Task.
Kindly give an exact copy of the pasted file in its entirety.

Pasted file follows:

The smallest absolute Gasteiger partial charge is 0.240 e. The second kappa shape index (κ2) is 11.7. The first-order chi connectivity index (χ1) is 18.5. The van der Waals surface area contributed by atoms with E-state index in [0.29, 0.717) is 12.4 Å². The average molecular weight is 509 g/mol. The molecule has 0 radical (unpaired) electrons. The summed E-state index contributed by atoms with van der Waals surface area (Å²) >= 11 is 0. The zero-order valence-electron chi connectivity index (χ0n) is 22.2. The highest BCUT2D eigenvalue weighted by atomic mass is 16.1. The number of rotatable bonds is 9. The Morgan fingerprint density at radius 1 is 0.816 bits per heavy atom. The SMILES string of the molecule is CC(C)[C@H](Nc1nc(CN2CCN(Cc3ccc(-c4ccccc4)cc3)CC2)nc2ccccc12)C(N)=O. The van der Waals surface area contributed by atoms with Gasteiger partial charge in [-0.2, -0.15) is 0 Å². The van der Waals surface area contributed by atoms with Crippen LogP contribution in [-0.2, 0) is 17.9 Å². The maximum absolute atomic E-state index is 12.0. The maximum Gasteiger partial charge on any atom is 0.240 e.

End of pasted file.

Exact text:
The smallest absolute Gasteiger partial charge is 0.240 e. The second kappa shape index (κ2) is 11.7. The first-order chi connectivity index (χ1) is 18.5. The van der Waals surface area contributed by atoms with E-state index in [0.29, 0.717) is 12.4 Å². The average molecular weight is 509 g/mol. The molecule has 0 radical (unpaired) electrons. The summed E-state index contributed by atoms with van der Waals surface area (Å²) >= 11 is 0. The zero-order valence-electron chi connectivity index (χ0n) is 22.2. The highest BCUT2D eigenvalue weighted by atomic mass is 16.1. The number of rotatable bonds is 9. The Morgan fingerprint density at radius 1 is 0.816 bits per heavy atom. The SMILES string of the molecule is CC(C)[C@H](Nc1nc(CN2CCN(Cc3ccc(-c4ccccc4)cc3)CC2)nc2ccccc12)C(N)=O. The van der Waals surface area contributed by atoms with Gasteiger partial charge in [-0.2, -0.15) is 0 Å². The van der Waals surface area contributed by atoms with Crippen LogP contribution in [-0.2, 0) is 17.9 Å². The maximum absolute atomic E-state index is 12.0. The maximum Gasteiger partial charge on any atom is 0.240 e.